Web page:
safety. Work is needed to understand the mechanisms of the response that occur at the threshold in the stress-response function.
Expression of Uncertainty
The functional expression of the stress-response relationship is stochastic and distributional; the assessor must consider extremes and discontinuities, not just central tendencies. Assessments should recognize the natural variability in systems, and conclusions should be accompanied by a description of uncertainty and probability.
Understanding the Stressor
Qualitative and quantitative aspects of the stressors should be clearly articulated without bias with respect to desirability of outcome. The effect of other anthropogenic or natural stressors should be included in the analysis, because most ecological systems are affected by multiple stresses. For example, assessments of ecological risks of chemicals could increase reliance on field experiments in which test organisms are exposed to a suite of compounds and a range of natural conditions (this approach is already being widely used to set water quality criteria). One might also use a stressor classification to locate sensitive systems and sensitive components (e.g., species). Such a classification could include the components of the system potentially affected by the stressor, the pathway(s) of movement of the stressor, and the capacity of the affected component(s) to recover. Assessors should consider developing a matrix that considers the analytical method used to quantify stress versus class of stressor.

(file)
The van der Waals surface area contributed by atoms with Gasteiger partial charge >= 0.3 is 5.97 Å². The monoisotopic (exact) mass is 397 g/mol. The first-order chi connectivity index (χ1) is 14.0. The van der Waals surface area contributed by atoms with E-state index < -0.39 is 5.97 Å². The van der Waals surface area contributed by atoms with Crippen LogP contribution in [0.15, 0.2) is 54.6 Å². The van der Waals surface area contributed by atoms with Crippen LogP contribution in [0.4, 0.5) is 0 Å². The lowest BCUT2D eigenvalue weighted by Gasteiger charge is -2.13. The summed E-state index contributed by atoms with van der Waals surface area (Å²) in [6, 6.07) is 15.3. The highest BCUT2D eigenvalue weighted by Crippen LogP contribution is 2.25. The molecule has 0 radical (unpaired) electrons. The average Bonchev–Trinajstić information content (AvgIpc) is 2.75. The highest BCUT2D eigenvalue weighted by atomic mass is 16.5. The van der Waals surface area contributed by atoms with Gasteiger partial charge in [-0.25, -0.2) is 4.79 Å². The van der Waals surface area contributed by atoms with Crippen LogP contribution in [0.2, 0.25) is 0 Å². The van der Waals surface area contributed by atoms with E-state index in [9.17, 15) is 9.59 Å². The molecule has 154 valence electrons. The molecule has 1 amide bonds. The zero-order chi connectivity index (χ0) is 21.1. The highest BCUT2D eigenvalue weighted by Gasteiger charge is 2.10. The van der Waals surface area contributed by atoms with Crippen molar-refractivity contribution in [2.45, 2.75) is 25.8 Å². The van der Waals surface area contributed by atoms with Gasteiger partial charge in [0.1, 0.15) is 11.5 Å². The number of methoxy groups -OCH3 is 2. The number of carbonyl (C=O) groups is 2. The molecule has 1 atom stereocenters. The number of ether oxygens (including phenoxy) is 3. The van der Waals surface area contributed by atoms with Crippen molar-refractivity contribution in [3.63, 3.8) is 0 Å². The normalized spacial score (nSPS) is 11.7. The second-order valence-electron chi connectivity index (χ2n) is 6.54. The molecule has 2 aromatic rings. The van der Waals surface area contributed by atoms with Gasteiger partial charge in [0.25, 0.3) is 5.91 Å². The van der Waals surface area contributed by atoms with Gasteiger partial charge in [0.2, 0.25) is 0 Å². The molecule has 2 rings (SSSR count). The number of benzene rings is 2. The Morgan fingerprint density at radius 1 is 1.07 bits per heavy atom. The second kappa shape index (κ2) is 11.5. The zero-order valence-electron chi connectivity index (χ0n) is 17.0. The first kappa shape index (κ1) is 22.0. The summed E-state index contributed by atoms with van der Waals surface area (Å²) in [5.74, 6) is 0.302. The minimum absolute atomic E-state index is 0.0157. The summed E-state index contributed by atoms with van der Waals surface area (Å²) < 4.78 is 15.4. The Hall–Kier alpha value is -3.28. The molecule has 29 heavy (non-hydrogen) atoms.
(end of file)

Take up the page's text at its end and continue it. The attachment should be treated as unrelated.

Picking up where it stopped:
A good understanding of mechanisms of action can substantially improve understanding of stress-response relationships. Knowledge of mechanisms is not, however, a prerequisite for a useful risk assessment. Before a theory of mechanisms is used in a risk assessment, it must be validated in a realistic and comprehensive fashion.